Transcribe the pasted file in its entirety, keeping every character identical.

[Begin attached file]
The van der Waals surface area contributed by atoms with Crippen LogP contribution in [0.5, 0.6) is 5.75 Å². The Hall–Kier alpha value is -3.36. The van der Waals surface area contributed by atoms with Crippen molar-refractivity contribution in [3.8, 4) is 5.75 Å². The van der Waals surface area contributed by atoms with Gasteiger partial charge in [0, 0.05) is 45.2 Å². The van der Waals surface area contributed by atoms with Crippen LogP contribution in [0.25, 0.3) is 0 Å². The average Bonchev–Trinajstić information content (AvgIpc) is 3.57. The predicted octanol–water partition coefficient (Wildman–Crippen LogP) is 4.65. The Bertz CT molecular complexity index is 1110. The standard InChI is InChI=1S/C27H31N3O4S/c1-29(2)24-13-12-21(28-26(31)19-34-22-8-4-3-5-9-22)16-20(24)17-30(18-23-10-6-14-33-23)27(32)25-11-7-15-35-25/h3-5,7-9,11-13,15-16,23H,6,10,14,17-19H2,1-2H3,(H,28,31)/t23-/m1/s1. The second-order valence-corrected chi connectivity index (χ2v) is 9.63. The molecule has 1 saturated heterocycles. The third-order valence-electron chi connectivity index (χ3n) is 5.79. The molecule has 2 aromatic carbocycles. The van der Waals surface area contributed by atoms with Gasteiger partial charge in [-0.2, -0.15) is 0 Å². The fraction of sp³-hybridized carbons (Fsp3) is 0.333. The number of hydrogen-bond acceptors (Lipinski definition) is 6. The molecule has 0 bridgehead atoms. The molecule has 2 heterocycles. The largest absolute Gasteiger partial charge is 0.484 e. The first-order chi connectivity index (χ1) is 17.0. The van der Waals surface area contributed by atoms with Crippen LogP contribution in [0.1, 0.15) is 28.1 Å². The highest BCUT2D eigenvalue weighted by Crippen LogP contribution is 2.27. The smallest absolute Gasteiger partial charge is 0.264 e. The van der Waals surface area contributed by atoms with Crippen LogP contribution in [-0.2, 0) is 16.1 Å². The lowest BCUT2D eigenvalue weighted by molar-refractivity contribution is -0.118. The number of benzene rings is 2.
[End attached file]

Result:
The van der Waals surface area contributed by atoms with Crippen LogP contribution in [0.5, 0.6) is 5.75 Å². The Hall–Kier alpha value is -3.36. The van der Waals surface area contributed by atoms with Crippen molar-refractivity contribution in [3.8, 4) is 5.75 Å². The van der Waals surface area contributed by atoms with Gasteiger partial charge in [0, 0.05) is 45.2 Å². The van der Waals surface area contributed by atoms with Crippen LogP contribution in [0.25, 0.3) is 0 Å². The average Bonchev–Trinajstić information content (AvgIpc) is 3.57. The predicted octanol–water partition coefficient (Wildman–Crippen LogP) is 4.65. The Bertz CT molecular complexity index is 1110. The standard InChI is InChI=1S/C27H31N3O4S/c1-29(2)24-13-12-21(28-26(31)19-34-22-8-4-3-5-9-22)16-20(24)17-30(18-23-10-6-14-33-23)27(32)25-11-7-15-35-25/h3-5,7-9,11-13,15-16,23H,6,10,14,17-19H2,1-2H3,(H,28,31)/t23-/m1/s1. The second-order valence-corrected chi connectivity index (χ2v) is 9.63. The molecule has 1 saturated heterocycles. The third-order valence-electron chi connectivity index (χ3n) is 5.79. The molecule has 2 aromatic carbocycles. The van der Waals surface area contributed by atoms with Gasteiger partial charge in [-0.2, -0.15) is 0 Å². The fraction of sp³-hybridized carbons (Fsp3) is 0.333. The number of hydrogen-bond acceptors (Lipinski definition) is 6. The molecule has 0 bridgehead atoms. The molecule has 2 heterocycles. The largest absolute Gasteiger partial charge is 0.484 e. The first-order chi connectivity index (χ1) is 17.0. The van der Waals surface area contributed by atoms with Crippen LogP contribution in [0.1, 0.15) is 28.1 Å². The highest BCUT2D eigenvalue weighted by Crippen LogP contribution is 2.27. The smallest absolute Gasteiger partial charge is 0.264 e. The van der Waals surface area contributed by atoms with Crippen LogP contribution in [-0.2, 0) is 16.1 Å². The lowest BCUT2D eigenvalue weighted by molar-refractivity contribution is -0.118. The number of benzene rings is 2.